Main  Contacts  
Table of contents
Coming Home
Old Friends with New Faces
Miss Campbell
Thorns Among the Roses
Prince Charming
Polishing Mac
Phebe
Breakers Ahead
New Year's Calls
The Sad and Sober Part
Small Temptations
At Kitty's Ball
Both Sides
Aunt Clara's Plan
Alas for Charlie!
Good Works
Among the Haycocks
Which Was It?
Behind the Fountain
What Mac Did
How Phebe Earned Her Welcome
Short and Sweet

guardians. 

 

"The whole thing was deuced disagreeable," growled Steve, who 

felt that he had not distinguished himself in the late engagement. 

 

"Truth generally is," observed Mac dryly as he strolled away with 

his odd smile. 

 

As if he suspected discord somewhere, Dr. Alec proposed music at 

this crisis, and the young people felt that it was a happy thought. 

 

"I want you to hear both my birds, for they have improved 

immensely, and I am very proud of them," said the doctor, twirling 

up the stool and pulling out the old music books. 

 

"I had better come first, for after you have heard the nightingale 

you won't care for the canary," added Rose, wishing to put Phebe 

at her ease, for she sat among them looking like a picture, but 

rather shy and silent, remembering the days when her place was in 

the kitchen. 

 

"I'll give you some of the dear old songs you used to like so much. 

This was a favorite, I think," and sitting down she sang the first 

familiar air that came, and sang it well in a pleasant, but by no 

means finished, manner. 

 

It chanced to be "The Birks of Aberfeldie," and vividly recalled the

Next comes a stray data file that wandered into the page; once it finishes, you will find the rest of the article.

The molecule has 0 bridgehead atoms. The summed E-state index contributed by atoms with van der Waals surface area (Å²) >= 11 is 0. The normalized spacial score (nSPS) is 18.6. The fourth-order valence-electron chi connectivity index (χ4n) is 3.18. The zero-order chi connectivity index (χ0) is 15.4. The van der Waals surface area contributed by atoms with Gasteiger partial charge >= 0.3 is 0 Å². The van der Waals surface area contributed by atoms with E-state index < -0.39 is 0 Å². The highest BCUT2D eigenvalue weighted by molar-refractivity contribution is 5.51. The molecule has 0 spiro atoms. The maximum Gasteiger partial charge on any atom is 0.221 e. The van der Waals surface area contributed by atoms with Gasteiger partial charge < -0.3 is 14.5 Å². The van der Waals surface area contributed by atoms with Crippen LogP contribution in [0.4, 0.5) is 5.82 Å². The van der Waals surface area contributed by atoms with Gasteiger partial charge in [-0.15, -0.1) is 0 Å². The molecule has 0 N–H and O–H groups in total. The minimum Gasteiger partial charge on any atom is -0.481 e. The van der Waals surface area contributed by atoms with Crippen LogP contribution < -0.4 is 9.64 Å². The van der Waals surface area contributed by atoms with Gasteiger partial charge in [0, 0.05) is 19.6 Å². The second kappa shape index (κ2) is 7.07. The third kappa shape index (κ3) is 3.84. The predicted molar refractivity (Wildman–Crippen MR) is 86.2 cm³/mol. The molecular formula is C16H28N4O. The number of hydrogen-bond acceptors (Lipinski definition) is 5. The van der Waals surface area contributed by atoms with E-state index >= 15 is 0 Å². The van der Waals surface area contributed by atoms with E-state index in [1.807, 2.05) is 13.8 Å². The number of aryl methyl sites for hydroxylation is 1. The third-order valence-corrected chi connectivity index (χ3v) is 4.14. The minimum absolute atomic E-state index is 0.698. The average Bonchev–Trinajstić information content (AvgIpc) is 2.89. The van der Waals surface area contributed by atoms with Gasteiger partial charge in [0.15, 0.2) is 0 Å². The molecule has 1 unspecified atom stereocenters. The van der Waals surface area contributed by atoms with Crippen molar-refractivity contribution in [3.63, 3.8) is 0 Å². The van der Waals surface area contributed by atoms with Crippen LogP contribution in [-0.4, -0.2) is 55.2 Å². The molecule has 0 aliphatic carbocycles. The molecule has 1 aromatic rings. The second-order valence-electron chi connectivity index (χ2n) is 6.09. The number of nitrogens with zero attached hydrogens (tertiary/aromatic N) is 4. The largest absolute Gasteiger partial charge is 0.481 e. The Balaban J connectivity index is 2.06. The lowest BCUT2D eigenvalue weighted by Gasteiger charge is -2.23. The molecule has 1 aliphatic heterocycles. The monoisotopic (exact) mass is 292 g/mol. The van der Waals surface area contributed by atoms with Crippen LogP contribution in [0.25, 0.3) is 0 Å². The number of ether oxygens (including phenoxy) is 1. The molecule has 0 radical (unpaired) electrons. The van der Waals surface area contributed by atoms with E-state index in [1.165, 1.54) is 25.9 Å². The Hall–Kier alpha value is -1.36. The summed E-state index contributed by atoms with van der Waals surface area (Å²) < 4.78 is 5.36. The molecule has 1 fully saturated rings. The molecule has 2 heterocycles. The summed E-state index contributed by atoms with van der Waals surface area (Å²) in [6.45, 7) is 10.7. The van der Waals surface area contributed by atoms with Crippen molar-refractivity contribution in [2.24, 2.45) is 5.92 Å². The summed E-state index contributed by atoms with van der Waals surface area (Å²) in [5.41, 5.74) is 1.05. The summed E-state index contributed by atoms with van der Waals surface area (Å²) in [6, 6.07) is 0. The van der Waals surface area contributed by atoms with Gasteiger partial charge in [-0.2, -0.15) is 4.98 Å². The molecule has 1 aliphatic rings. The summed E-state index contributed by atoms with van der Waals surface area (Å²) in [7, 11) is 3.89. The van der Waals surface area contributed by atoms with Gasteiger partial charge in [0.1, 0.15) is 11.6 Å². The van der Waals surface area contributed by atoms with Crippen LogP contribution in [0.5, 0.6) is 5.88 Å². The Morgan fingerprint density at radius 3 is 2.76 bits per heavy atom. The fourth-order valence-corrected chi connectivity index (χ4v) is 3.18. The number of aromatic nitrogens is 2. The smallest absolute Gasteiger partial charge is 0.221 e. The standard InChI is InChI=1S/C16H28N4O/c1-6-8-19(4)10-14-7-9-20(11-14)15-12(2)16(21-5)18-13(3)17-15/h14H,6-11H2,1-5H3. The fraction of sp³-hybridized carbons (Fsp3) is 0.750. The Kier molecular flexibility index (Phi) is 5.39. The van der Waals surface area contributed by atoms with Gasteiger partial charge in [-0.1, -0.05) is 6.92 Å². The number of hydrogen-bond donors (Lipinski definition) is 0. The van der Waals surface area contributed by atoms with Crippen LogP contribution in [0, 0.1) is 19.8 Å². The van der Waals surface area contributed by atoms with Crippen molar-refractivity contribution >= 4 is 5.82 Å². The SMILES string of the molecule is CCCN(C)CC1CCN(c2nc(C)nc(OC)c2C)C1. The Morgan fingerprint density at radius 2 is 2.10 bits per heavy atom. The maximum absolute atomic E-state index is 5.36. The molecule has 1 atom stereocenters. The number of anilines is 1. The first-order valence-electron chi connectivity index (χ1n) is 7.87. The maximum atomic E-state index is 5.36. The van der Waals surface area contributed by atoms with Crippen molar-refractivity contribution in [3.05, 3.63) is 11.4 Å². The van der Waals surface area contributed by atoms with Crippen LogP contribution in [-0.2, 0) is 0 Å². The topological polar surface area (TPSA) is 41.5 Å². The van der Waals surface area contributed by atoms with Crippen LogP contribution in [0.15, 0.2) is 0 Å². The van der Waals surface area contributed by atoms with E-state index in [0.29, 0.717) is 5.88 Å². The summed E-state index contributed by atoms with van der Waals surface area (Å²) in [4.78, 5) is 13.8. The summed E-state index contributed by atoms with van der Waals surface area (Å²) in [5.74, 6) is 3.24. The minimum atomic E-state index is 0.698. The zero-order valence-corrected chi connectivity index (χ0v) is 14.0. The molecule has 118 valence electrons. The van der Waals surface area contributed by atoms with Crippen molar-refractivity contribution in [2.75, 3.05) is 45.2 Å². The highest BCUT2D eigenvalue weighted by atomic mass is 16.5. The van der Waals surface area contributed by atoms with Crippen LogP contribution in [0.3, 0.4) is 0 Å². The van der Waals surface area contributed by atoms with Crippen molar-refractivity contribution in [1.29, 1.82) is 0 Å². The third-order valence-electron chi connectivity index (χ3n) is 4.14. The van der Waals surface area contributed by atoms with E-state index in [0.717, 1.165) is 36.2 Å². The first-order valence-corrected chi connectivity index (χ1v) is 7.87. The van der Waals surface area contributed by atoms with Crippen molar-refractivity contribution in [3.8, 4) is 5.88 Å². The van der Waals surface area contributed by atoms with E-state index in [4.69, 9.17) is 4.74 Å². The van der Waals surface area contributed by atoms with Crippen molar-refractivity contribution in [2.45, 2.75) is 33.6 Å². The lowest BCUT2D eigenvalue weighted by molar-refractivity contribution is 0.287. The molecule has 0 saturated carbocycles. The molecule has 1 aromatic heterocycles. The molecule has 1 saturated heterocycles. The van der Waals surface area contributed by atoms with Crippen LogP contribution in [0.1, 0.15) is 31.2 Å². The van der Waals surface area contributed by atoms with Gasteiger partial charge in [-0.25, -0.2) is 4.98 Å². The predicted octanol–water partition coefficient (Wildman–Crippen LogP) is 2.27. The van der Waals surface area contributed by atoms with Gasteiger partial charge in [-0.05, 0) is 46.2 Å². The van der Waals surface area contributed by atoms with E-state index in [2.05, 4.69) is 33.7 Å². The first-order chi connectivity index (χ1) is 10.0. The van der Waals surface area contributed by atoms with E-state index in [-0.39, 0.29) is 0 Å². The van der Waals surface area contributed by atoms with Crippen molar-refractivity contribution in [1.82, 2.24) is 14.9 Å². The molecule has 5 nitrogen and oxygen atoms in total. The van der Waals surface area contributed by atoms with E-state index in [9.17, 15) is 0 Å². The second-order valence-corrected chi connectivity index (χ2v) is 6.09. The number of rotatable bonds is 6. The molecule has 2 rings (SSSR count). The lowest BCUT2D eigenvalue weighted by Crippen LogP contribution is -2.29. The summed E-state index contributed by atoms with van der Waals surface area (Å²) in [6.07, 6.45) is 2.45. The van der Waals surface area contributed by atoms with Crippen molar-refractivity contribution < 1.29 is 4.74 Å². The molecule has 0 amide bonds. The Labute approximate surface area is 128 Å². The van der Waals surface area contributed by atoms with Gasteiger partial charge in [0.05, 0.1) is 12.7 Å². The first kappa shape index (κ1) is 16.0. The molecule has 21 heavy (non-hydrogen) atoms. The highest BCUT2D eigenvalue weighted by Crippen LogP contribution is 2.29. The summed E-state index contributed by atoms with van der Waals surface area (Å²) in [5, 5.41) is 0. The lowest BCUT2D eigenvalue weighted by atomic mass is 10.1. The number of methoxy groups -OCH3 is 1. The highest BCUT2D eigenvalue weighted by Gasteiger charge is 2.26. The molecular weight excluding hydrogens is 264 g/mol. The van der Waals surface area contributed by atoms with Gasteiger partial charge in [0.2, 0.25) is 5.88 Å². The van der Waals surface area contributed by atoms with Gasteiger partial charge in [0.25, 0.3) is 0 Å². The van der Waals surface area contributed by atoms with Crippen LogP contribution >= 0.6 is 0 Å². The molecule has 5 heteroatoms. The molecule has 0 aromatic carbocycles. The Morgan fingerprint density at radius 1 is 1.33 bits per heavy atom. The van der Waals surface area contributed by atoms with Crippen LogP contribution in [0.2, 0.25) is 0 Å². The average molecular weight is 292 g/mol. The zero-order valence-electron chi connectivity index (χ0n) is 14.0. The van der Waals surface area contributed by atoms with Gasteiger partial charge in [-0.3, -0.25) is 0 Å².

time when Mac was ill and she took care of him. The memory was 

sweet to her, and involuntarily her eye wandered in search of him. 

He was not far away, sitting just as he used to sit when she soothed 

his most despondent moods astride of a chair with his head down 

on his arms, as if the song suggested the attitude. Her heart quite 

softened to him as she looked, and she decided to forgive him if no 

one else, for she was sure that he had no mercenary plans about 

her tiresome money. 

 

Charlie had assumed a pensive air and fixed his fine eyes upon her 

with an expression of tender admiration, which made her laugh in 

spite of all her efforts to seem unconscious of it. She was both 

amused and annoyed at his very evident desire to remind her of 

certain sentimental passages in the last year of their girl- and 

boy-hood, and to change what she had considered a childish joke 

into romantic earnest. Rose had very serious ideas of love and had 

no intention of being beguiled into even a flirtation with her 

handsome cousin. 

 

So Charlie attitudinized unnoticed and was getting rather out of 


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